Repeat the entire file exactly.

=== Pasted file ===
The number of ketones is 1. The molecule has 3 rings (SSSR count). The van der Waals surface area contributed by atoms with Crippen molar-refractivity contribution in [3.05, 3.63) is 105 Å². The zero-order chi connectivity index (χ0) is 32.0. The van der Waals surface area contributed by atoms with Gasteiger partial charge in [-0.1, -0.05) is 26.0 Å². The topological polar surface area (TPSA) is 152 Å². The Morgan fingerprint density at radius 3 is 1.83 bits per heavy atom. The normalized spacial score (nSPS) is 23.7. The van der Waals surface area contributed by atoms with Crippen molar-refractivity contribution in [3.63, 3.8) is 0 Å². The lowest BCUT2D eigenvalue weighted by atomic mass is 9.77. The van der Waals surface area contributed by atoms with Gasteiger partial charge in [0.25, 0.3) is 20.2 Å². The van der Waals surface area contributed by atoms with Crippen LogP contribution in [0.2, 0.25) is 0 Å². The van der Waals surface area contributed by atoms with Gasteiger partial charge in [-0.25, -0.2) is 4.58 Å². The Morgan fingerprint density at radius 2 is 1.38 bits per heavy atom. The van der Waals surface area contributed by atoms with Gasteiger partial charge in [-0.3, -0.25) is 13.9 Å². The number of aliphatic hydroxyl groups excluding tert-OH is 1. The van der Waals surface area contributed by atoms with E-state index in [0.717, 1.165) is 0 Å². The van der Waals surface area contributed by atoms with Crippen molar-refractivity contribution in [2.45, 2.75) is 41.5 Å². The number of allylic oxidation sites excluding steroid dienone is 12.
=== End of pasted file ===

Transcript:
The number of ketones is 1. The molecule has 3 rings (SSSR count). The van der Waals surface area contributed by atoms with Crippen molar-refractivity contribution in [3.05, 3.63) is 105 Å². The zero-order chi connectivity index (χ0) is 32.0. The van der Waals surface area contributed by atoms with Gasteiger partial charge in [-0.1, -0.05) is 26.0 Å². The topological polar surface area (TPSA) is 152 Å². The Morgan fingerprint density at radius 3 is 1.83 bits per heavy atom. The normalized spacial score (nSPS) is 23.7. The van der Waals surface area contributed by atoms with Crippen molar-refractivity contribution in [3.63, 3.8) is 0 Å². The lowest BCUT2D eigenvalue weighted by atomic mass is 9.77. The van der Waals surface area contributed by atoms with Gasteiger partial charge in [0.25, 0.3) is 20.2 Å². The van der Waals surface area contributed by atoms with Crippen LogP contribution in [0.2, 0.25) is 0 Å². The van der Waals surface area contributed by atoms with Gasteiger partial charge in [-0.25, -0.2) is 4.58 Å². The Morgan fingerprint density at radius 2 is 1.38 bits per heavy atom. The van der Waals surface area contributed by atoms with Gasteiger partial charge in [-0.3, -0.25) is 13.9 Å². The number of aliphatic hydroxyl groups excluding tert-OH is 1. The van der Waals surface area contributed by atoms with E-state index in [0.717, 1.165) is 0 Å². The van der Waals surface area contributed by atoms with Crippen molar-refractivity contribution in [2.45, 2.75) is 41.5 Å². The number of allylic oxidation sites excluding steroid dienone is 12.